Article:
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The Agony & The Ecstasy - New 3 part doc about the rave scene

Discussion in 'music, bands, clubs & festies' started by mod, Aug 7, 2017.

  1. mod

    mod A modernist

    Calling old ravers...

    Spanning 30 years, this eye-opening three-part documentary series explores the history of rave culture and dance music in the UK. The Agony & The Ecstasy

    Starts Friday 11 August on Sky Arts

    This was good from earlier today. Robert Elms talking to Norman Jay about his role making The Agony & The Ecstasy....

    From 1h 13min

    BBC Radio London - Robert Elms, 07/08/2017
     
    skyscraper101, Poi E, Wookey and 6 others like this.
  2. Rutita1

    Rutita1 Perfectly Flawed

    Thanks for the heads up. :cool:
     
    skyscraper101, Badgers and mod like this.
  3. ska invita

    ska invita back on the other side

    Just finished reading Peter Hooks Hacienda How Not To Run a Club book,,,a great read highly recommended...nice to read a rave history that doesnt airbrush out all the crime and madness that was such a big part of oldskool raving...i wonder if there'll be much Agony in this. Probably not.

    I think so far Pump Up The Volume (from 2001 - also a three parter) has been the best broad sweep rave documentary (house and techno really)
    ...though i was looking for some hacienda footage last week and crawled through a few dance docs online and i think dance music is pretty well documented these days...loads of little micro niche scene docs too...not sure theres much that hasnt been covered now.
     
  4. Dan U

    Dan U Boompty

    Shame it's on sky
     
    BassJunkie, ddraig and Badgers like this.
  5. mod

    mod A modernist

    You can watch via NOW TV on pay per view basis
     
    Dan U and Badgers like this.
  6. mod

    mod A modernist

    Pump up the volume was fantastic.
     
    Ted Striker likes this.
  7. cybershot

    cybershot Well-Known Member

    Can't see this listed anywhere on torrent sites and what not, don't suppose anyone has seen it anywhere to download?
     
    Orang Utan likes this.
  8. planetgeli

    planetgeli There's no future in England's dreaming

    Could they really not have come up with a more inventive title? That's only about the 303rd time it's been used in dance music journalism.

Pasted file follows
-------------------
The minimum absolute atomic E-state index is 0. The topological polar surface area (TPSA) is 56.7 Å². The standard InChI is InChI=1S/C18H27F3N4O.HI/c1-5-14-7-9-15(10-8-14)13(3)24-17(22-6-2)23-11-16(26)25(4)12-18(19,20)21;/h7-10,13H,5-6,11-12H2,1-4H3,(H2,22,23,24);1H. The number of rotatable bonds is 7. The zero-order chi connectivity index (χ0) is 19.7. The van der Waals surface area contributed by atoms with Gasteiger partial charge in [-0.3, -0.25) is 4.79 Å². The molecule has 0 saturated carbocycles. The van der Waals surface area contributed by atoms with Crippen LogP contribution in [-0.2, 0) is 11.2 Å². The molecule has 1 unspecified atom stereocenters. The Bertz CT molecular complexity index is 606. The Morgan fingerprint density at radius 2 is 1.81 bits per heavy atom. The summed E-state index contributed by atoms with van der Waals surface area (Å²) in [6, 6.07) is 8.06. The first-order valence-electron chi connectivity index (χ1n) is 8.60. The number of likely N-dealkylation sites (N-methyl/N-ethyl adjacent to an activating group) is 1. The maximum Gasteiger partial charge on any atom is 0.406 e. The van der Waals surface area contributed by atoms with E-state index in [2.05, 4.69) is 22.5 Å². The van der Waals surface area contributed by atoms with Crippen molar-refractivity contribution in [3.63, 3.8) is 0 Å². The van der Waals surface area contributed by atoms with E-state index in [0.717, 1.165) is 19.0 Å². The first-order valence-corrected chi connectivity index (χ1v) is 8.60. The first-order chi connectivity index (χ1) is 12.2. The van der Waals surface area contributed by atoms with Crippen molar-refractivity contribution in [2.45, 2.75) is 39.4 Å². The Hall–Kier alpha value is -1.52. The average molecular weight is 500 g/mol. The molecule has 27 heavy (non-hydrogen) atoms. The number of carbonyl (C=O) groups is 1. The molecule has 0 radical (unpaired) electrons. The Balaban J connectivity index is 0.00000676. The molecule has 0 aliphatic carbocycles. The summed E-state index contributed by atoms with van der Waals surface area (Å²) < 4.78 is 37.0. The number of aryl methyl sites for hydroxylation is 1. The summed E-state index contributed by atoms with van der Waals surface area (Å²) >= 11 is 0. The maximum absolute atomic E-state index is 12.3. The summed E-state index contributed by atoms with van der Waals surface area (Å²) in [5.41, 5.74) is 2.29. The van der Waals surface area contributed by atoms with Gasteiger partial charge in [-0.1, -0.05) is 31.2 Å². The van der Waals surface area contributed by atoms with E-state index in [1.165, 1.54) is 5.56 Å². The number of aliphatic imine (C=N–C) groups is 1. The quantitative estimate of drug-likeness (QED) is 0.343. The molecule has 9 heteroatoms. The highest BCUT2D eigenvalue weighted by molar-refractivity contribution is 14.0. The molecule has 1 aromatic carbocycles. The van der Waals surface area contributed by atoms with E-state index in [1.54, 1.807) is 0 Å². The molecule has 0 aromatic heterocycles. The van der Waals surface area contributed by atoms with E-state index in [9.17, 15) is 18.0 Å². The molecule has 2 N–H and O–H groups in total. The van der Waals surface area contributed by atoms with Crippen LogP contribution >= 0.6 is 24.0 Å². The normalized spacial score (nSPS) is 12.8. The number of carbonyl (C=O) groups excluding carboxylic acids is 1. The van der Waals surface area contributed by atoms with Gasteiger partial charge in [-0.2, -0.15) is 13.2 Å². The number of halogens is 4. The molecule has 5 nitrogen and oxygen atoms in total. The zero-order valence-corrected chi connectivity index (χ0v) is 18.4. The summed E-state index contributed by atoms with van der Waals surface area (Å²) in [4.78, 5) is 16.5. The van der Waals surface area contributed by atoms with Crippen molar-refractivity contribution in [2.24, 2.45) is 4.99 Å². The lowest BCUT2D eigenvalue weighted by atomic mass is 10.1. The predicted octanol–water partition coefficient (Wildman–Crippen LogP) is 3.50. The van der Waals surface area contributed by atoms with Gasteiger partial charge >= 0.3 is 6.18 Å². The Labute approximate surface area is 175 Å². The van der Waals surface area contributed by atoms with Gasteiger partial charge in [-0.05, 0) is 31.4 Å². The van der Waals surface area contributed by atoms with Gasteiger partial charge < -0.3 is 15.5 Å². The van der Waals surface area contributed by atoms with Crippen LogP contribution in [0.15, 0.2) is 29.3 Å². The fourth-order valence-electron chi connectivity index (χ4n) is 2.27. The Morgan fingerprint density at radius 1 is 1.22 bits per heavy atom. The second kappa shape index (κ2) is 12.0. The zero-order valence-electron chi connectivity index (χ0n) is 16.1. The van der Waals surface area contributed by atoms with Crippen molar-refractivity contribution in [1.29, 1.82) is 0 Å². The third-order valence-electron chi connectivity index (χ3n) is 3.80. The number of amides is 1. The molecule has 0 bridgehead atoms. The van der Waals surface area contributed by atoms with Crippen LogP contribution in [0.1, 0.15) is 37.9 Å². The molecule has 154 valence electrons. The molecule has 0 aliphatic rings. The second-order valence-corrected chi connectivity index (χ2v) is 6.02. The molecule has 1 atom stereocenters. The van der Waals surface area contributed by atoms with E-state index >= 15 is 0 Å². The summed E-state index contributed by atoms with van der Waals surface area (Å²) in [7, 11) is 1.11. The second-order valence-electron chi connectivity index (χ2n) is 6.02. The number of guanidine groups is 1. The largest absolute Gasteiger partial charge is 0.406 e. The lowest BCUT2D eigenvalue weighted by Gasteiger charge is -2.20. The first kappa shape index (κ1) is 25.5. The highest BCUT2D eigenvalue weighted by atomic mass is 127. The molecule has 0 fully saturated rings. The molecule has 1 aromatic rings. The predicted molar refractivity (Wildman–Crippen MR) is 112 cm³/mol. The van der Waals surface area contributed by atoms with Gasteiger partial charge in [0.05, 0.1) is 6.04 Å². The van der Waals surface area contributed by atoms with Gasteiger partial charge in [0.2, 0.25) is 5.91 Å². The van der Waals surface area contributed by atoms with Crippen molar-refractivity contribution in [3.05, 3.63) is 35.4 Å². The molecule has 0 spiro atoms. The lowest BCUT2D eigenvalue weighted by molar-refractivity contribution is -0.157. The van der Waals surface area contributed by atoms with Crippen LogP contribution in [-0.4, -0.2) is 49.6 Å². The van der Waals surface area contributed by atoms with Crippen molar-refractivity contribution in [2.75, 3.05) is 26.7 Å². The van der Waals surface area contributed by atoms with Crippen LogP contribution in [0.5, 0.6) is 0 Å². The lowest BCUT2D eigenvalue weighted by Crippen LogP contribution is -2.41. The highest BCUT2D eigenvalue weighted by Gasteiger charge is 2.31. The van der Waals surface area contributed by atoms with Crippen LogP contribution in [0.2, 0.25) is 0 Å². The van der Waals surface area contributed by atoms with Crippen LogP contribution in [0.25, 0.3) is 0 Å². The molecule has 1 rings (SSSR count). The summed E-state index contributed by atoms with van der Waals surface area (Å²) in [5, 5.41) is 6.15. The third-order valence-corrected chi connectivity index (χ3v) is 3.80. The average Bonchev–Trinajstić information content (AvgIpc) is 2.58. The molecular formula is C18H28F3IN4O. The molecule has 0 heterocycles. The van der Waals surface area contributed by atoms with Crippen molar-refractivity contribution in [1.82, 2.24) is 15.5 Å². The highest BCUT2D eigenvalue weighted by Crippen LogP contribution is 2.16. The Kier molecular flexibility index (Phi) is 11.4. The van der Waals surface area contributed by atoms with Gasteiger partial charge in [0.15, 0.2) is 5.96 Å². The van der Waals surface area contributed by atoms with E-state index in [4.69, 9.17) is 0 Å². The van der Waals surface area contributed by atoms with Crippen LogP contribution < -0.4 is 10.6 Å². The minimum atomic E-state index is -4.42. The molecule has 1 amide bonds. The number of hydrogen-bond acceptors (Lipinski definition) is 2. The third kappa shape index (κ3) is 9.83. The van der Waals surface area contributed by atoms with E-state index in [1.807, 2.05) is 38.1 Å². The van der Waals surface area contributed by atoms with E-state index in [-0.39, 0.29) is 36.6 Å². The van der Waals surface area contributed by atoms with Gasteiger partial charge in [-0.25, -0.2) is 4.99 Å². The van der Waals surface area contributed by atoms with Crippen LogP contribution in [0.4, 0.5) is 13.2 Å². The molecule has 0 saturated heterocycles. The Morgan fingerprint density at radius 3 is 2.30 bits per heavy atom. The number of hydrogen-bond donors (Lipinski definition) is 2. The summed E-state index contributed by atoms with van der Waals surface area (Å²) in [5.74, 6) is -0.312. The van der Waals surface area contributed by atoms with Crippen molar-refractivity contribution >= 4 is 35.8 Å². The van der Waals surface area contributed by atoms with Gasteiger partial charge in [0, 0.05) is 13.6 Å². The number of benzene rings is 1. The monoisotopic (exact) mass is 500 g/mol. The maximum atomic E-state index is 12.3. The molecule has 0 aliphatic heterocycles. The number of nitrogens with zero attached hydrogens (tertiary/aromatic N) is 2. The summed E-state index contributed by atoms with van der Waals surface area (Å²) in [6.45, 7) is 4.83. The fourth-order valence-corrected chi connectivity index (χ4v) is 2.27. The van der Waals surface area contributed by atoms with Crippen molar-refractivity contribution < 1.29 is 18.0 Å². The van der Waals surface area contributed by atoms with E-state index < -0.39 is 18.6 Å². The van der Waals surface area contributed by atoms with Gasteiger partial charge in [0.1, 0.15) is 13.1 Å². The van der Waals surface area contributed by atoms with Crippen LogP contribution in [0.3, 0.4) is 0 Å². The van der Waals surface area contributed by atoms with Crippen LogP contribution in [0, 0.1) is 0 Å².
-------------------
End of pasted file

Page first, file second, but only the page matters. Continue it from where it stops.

pengaleng likes this.
  9. moody

    moody Being alive increases risk of death.

    listening now.
     
  10. moody

    moody Being alive increases risk of death.

    half way through this at the moment, been a while since i read anything similar as I am fairly clued up on the subject but this book is actually half decent and interviews all the key players in a linear fashion from before the whole thing kicks off.

    right from the squat parties on battlebridge road to the dirtbox nights, all the main players are here, describing how house and dance was scoffed at first when it first started getting played in the handful of venues at the time.


    The True Story Of Acid House & The Summer Of Love - Books - Books About Music | www.musicroom.com

    "Acid house was a truly democratic movement transcendinggeography, class, race and culture. It made soul mates out of strangers from all walks of life, from all races and of all sexual orientations.A quarter of a century on, the impact of Acid House can still be felt. It has influenced everything from fashion to film and television to interior design. It redefined our notion of a night out. It even changed the law of the land./p>

    To coincide with the 25th anniversary of the second summer of love, The True Story Of Acid House & The Summer Of Love is the definitive story of the seismic movements in music and youth culture that changed the cultural landscape forever. Luke Bainbridge is uniquely positioned to tell this story, having connections both in the industry, through nearly two decades as a music journalist, and on the dancefloor, through two decades of dancing, promoting and DJing.

    Bainbridge has interviewed most of the protagonists who led the revolution, from the DJs and musicians to the promoters, gangsters and ravers, and built up a relationship of trust and mutual respect. This is a true story of acid house, from the DJ box to the dance floor.

    He examines the legacy and lasting impact of acid house, and how the second summer of love is viewed 25 years on. How has acid house been assimilated into mainstream culture? How did the change in drugs, away from ecstasy towards other drugs, affect the music and the party scene?

    Why has the free party scene never really been replicated, despite new technology greater capacity to organise events and disseminate information?

    Did the summer of 1988 leave us with a generation of drug users? Has there been any lasting effect of such an explosion in drug use?

    Who were the real winners and casualties in the story? Do the world’s current biggest DJs – Tiesto, Swedish House Mafia, David Guetta have any connection to the original scene?

    All of these questions and more are answered in this insightful read."
     

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